from The American Heritage® Dictionary of the English Language, 4th Edition
- adj. Lacking quickness of perception or intellect.
- adj. Characterized by a lack of intelligence or sensitivity: an obtuse remark.
- adj. Not distinctly felt: an obtuse pain.
- adj. Not sharp, pointed, or acute in form; blunt.
- adj. Having an obtuse angle: an obtuse triangle.
- adj. Botany. Having a blunt or rounded tip: an obtuse leaf.
from Wiktionary, Creative Commons Attribution/Share-Alike License
- adj. Blunt; not sharp.
- adj. Intellectually dull or dim-witted.
- adj. Indirect or circuitous.
- adj. Of sound: deadened or muffled.
- adj. Of an angle: greater than 90 degrees but less than 180 degrees.
- adj. Of a triangle: with one obtuse angle.
from the GNU version of the Collaborative International Dictionary of English
- adj. Not pointed or acute; blunt; -- applied esp. to angles greater than a right angle, or containing more than ninety degrees.
- adj. Not having acute sensibility or perceptions; not alert, especially to the feelings of others; dull; stupid.
- adj. Dull; deadened.
from The Century Dictionary and Cyclopedia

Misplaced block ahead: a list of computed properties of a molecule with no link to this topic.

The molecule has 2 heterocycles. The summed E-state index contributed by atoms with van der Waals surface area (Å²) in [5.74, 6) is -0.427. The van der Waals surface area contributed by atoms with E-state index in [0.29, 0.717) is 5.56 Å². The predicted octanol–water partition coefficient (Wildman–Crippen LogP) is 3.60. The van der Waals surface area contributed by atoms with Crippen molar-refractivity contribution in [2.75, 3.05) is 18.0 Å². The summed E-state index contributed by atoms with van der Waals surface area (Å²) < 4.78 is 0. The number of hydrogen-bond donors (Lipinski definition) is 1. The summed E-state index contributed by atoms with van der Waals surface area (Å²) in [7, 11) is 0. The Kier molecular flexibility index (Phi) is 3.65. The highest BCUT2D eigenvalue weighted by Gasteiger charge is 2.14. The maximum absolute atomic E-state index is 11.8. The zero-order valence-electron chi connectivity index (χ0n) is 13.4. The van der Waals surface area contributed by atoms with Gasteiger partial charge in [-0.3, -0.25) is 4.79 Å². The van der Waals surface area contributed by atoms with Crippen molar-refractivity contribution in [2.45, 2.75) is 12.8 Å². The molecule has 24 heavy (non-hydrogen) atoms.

- Blunt; not acute or pointed: applied to an angle, it denotes one that is larger than a right angle, or of more than 90°. See cuts under angle.
- In botany, blunt, or rounded at the extremity: as, an obtuse leaf, sepal, or petal.
- Dull; lacking in acuteness of sensibility: stupid: as, he is very obtuse; his perceptions are obtuse.
- Not shrill; obscure; dull: as, an obtuse sound.
from WordNet 3.0 Copyright 2006 by Princeton University. All rights reserved.
- adj. slow to learn or understand; lacking intellectual acuity
- adj. lacking in insight or discernment
- adj. (of a leaf shape) rounded at the apex
- adj. of an angle; between 90 and 180 degrees
Middle English, from Old French, from Latin obtūsus, past participle of obtundere, to blunt; see obtund.(American Heritage® Dictionary of the English Language, Fourth Edition)
From Latin obtusus, past participle of obtundere ("to strike at or upon, beat, blunt, dull"), from ob ("upon") + tundere ("to strike"). (Wiktionary)